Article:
The McCann Window
This window is a free form based on the Bible verse: “Jesus – the light of the world.” It is located in the side Chapel wall and replaces the window that was in the same location when the original Church building stood alone. When Packwood Hall was added to connect the main Church building with the Laird Educational building, the window was removed and a plaster wall erected in its place. This window now restores some of the original feeling to the chapel.
The clerestory windows face the altar and can be seen from the pulpit, altar, choir loft and side pews.
Twelve of the fifteen windows represent each of Christ’s Apostles: Thomas, Phillip, James the Greater, Bartholemew, Andrew, Peter, John, Thaddeus, Simon, Matthias, Matthew and James the Lesser.
The last three windows represent the three Cardinal virtues: faith, hope and love.
Mosaic Tile Project
Originally there was a round, plain circle on the outside of the parish hall wall in the parking lot that mirrored (and therefore balanced) the western stained glass window in the Nave of the church. When the parish hall was designed, it was felt that at some point in the future, this circle would be more fully developed. Mary Drastal and Karen Figuroa (Senior High Leaders) worked with Carrie Kruger (who designed the mosaic) and 13 other members of the Senior High Youth for five years creating the mosaic to be installed in this plain circle. Many adults were also involved in the project.
The finished mosaic contains a cross made from small dark blue tile squares, cinnamon colored plates which contain the hand prints of both the youth and adults of the church (symbolizing how individuals give of themselves), and the light blue tiles that surround the cross and has the inscription “A life without cause is a life without effect” inscribed upon the surface. Beneath this inscription are the words help, contribute, restore, ease, support, serve, comfort, aid, strengthen, and heal to remind us of our obligations as Christians. The completed mosaic was installed in July 2005.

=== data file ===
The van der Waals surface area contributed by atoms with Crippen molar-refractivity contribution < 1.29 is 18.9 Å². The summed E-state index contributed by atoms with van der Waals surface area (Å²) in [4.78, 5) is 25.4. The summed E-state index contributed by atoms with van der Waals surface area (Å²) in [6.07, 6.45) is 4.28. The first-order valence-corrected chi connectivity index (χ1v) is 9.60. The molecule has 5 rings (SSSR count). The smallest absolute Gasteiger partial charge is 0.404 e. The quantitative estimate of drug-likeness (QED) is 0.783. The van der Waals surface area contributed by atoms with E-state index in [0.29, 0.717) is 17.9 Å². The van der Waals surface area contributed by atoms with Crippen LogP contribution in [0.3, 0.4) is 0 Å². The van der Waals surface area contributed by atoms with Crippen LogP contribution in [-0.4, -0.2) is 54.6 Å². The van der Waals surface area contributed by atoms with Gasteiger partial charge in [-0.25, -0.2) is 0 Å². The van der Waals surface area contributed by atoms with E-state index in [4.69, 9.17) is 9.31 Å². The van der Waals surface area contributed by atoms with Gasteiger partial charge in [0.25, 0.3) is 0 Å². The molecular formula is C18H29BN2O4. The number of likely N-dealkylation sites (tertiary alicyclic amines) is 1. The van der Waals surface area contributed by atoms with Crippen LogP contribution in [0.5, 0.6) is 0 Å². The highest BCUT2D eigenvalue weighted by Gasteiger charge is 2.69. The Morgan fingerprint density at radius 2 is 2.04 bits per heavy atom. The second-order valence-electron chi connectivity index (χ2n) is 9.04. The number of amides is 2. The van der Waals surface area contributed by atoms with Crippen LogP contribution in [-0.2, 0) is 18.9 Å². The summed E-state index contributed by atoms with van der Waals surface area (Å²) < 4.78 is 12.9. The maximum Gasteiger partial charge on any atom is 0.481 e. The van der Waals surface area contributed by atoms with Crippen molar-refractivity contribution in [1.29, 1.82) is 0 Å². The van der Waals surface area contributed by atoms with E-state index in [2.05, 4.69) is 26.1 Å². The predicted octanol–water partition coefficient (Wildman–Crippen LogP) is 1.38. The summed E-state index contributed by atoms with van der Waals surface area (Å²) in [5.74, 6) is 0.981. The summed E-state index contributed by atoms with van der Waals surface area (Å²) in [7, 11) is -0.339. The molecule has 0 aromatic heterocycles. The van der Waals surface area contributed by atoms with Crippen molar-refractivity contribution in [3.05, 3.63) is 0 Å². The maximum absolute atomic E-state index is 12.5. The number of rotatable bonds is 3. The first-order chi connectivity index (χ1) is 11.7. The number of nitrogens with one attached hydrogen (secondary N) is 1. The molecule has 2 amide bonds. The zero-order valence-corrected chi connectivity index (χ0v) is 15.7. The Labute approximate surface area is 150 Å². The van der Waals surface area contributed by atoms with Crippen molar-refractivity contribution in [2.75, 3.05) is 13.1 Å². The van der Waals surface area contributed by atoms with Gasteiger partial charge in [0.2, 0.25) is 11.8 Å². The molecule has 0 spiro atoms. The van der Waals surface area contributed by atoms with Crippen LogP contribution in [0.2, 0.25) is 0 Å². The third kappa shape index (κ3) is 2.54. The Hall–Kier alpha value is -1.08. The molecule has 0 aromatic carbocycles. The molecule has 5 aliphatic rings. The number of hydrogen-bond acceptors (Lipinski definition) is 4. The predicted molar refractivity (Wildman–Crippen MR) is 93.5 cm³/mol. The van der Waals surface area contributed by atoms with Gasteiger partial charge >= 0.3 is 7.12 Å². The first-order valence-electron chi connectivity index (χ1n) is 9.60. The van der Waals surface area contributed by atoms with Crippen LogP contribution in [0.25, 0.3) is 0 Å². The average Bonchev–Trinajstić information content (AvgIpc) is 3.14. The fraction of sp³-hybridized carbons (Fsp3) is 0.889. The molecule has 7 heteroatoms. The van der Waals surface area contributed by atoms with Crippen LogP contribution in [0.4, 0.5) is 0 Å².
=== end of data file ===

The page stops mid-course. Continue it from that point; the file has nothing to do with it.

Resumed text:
Narthex Stained Glass Hangings
Mary Drastal and Karen Figuora asked each of the Sunday school classes to draw the religious objects/images that were important to them. Mary then compiled all of the images and combined the various ideas into three stained glass windows. Ten students in the Senior High Youth Group then took those designs, cut the glass, soldered the pieces together, framed them, and then hung the resulting stained glass panels in the narthex in front of the east windows.
The first panel of the stained glass window depicts the Cross, the sun, fire (flames) and water. The theme of water is carried through to the other two panels.
The middle panel of the stained glass window is a representation of the Tree of Life.
The right panel of the stained glass window represents the Holy Spirit (the dove), and the Fire (flames) of Pentecost.
The "Tree of Life" Mural
The “Tree of Life” is a mural designed to illustrate God’s creation. Painted on eight canvases, the mural began by creating the tree, and thereafter adding various birds and animals, finishing with the leaves. Located at the entrance to the Sunday School classrooms, the mural causes one to pause and meditate on God’s creatures and all of creation.
This mural was designed and created by Mary Drastal and Ellie Ecker. The “Tree of Life” mural was dedicated in November 2012.